…from vietnam to kunduz, ‘accidents’ do happen…

…once we say so…

As the US citizenry remains pacified at the thought that their President would commune each Tuesday, ‘Bugsplat Tuesday’, with august personages such as Thomas Aquinas and St Augustine before unleashing death from on high, facts would fail to cooperate, and often. The release of drone files put paid to this precise targeting of ‘bad guys’, an asinine term so beloved of the US corporate media.

With the likely premeditated bombing of that hospital in Kunduz, the US would issue a flurry of contradictory, and even preposterous, excuses with its President finally and glibly proffering some weak tea, ‘a tragic accident’. Again, facts fail to cooperate with the exceptional US policy. Read the rest of this entry »

Advertisements

…is the us getting a bomb rap on the kunduz hospital?…

…war hero senator mccain had merely intoned, ‘bomb, bomb, bomb iran’, no more…

As the US MSM seeks to slink away from the US bombing of the MSF hospital in Kunduz, Afghanistan, other bloggers and less disreputable media keep the bright light of truth on the atrocity and war crime.

For starters, Kathy Kelly comments over at common dreams blog, The Obscenity of Our War. Kelly weaves in the unleashing of the start of Folly in the Middle East,

Before the 2003 Shock and Awe bombing in Iraq, a group of activists living in Baghdad would regularly go to city sites that were crucial for maintaining health and well-being in Baghdad, such as hospitals, electrical facilities, water purification plants, and schools, and string large vinyl banners between the trees outside these buildings which read: “To Bomb This Site Would Be A War Crime.”  We encouraged people in U.S. cities to do the same, trying to build empathy for people trapped in Iraq, anticipating a terrible aerial bombing.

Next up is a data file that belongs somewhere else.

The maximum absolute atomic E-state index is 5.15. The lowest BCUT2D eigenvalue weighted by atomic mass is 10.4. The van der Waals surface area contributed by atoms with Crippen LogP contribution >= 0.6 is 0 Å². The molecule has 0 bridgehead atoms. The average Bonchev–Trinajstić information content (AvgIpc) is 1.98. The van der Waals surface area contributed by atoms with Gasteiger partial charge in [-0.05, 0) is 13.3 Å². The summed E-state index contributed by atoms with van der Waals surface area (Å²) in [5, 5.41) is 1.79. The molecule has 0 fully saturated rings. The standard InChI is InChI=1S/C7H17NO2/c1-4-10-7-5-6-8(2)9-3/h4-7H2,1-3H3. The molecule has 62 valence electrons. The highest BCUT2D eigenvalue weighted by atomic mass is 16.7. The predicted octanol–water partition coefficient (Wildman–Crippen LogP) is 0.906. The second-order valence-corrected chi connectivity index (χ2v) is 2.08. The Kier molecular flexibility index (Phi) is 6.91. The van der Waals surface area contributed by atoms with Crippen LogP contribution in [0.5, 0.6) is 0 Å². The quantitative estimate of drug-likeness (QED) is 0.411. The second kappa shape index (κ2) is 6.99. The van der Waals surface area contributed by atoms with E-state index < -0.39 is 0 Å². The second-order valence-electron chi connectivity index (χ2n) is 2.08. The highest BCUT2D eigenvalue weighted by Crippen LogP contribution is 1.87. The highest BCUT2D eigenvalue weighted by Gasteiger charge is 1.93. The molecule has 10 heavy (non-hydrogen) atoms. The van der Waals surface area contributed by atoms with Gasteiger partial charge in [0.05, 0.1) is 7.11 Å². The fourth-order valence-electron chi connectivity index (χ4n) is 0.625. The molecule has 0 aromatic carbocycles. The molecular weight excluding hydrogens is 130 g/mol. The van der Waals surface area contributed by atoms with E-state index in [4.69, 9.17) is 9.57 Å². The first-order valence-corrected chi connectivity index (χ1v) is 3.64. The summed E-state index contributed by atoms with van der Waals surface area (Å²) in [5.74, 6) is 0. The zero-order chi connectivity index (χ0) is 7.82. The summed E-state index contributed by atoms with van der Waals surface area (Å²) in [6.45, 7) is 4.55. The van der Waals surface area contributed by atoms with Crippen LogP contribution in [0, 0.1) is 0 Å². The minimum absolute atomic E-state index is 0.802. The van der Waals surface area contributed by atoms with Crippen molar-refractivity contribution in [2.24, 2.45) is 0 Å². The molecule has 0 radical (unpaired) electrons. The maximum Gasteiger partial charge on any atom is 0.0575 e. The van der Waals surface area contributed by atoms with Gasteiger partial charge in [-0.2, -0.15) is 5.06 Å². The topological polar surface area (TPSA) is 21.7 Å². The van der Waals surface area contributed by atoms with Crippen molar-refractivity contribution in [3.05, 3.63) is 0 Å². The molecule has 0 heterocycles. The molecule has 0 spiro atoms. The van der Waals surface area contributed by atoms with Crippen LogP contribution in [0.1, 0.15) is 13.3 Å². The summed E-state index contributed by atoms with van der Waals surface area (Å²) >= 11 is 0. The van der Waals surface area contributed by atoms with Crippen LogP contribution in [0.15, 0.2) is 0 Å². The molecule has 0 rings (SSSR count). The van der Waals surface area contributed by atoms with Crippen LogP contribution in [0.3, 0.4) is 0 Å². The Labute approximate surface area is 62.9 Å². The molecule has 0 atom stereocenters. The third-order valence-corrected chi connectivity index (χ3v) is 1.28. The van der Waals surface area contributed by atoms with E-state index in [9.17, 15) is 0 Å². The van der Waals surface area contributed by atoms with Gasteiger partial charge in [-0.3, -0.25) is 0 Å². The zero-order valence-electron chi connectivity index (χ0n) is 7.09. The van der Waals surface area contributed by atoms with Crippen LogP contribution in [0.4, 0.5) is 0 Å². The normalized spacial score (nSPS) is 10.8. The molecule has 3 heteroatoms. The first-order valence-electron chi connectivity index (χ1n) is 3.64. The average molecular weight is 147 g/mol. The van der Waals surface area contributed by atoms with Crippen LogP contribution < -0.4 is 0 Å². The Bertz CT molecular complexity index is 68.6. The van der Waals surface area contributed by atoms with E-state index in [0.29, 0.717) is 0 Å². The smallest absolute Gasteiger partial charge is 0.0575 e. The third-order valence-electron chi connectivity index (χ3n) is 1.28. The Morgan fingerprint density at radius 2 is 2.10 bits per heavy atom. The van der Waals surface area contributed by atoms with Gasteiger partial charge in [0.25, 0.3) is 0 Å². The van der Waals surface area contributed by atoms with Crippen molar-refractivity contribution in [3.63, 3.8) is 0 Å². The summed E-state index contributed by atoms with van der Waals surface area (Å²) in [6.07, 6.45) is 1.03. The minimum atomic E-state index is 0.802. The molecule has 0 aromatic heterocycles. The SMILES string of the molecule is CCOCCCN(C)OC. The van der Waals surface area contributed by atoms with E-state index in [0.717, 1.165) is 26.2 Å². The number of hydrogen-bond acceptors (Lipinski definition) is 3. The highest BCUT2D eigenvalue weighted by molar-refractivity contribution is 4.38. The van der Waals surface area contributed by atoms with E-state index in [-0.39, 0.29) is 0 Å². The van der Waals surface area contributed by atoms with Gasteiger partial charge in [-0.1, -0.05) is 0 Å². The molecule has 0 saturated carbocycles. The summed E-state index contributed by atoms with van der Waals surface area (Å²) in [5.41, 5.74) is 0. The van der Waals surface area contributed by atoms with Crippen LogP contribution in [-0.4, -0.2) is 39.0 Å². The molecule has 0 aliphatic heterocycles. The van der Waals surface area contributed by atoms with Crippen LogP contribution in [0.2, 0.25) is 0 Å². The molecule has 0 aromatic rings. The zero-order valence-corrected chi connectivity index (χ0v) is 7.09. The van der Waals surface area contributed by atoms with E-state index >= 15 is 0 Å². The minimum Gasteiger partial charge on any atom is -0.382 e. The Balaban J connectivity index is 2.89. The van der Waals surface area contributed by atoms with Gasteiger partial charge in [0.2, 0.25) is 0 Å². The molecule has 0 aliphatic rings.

Tragically, sadly, the banners must again condemn war crimes, this time echoing international outcry because in an hour of airstrikes this past Saturday morning, the U.S. repeatedly bombed a Doctors Without Borders hospital in Kunduz, a facility that served the fifth largest city in Afghanistan and the surrounding region.

[snip]

And gets into some grisly details of the US bombing, first described by the US as ‘collateral damage’,

“Patients were burning in their beds,” said one nurse, an eyewitness to the ICU attack.”There are no words for how terrible it was.”  The U.S. airstrikes continued, even after the Doctors Without Borders officials had notified the U.S., NATO and Afghan military that the warplanes were attacking the hospital.

Read the rest of this entry »